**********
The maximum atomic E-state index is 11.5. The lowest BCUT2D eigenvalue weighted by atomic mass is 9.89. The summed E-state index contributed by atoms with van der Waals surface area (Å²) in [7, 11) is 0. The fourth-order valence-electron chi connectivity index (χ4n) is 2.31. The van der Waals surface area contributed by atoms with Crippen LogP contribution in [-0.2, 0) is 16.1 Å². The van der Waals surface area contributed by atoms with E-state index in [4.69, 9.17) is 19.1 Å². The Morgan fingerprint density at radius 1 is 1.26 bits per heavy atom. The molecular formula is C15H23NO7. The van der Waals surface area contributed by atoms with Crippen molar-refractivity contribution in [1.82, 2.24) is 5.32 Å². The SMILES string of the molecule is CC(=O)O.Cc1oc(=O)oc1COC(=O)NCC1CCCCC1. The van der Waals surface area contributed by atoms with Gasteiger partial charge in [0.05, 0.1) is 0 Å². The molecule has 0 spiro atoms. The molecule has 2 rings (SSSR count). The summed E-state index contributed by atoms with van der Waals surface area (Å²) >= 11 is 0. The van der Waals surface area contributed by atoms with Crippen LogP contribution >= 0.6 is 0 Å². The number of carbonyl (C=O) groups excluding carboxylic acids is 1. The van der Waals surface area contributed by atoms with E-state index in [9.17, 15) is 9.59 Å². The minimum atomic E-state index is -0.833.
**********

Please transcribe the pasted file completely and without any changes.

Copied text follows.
The maximum atomic E-state index is 11.5. The lowest BCUT2D eigenvalue weighted by atomic mass is 9.89. The summed E-state index contributed by atoms with van der Waals surface area (Å²) in [7, 11) is 0. The fourth-order valence-electron chi connectivity index (χ4n) is 2.31. The van der Waals surface area contributed by atoms with Crippen LogP contribution in [-0.2, 0) is 16.1 Å². The van der Waals surface area contributed by atoms with E-state index in [4.69, 9.17) is 19.1 Å². The Morgan fingerprint density at radius 1 is 1.26 bits per heavy atom. The molecular formula is C15H23NO7. The van der Waals surface area contributed by atoms with Crippen molar-refractivity contribution in [1.82, 2.24) is 5.32 Å². The SMILES string of the molecule is CC(=O)O.Cc1oc(=O)oc1COC(=O)NCC1CCCCC1. The van der Waals surface area contributed by atoms with Gasteiger partial charge in [0.05, 0.1) is 0 Å². The molecule has 0 spiro atoms. The molecule has 2 rings (SSSR count). The summed E-state index contributed by atoms with van der Waals surface area (Å²) >= 11 is 0. The van der Waals surface area contributed by atoms with Crippen LogP contribution >= 0.6 is 0 Å². The number of carbonyl (C=O) groups excluding carboxylic acids is 1. The van der Waals surface area contributed by atoms with E-state index in [9.17, 15) is 9.59 Å². The minimum atomic E-state index is -0.833.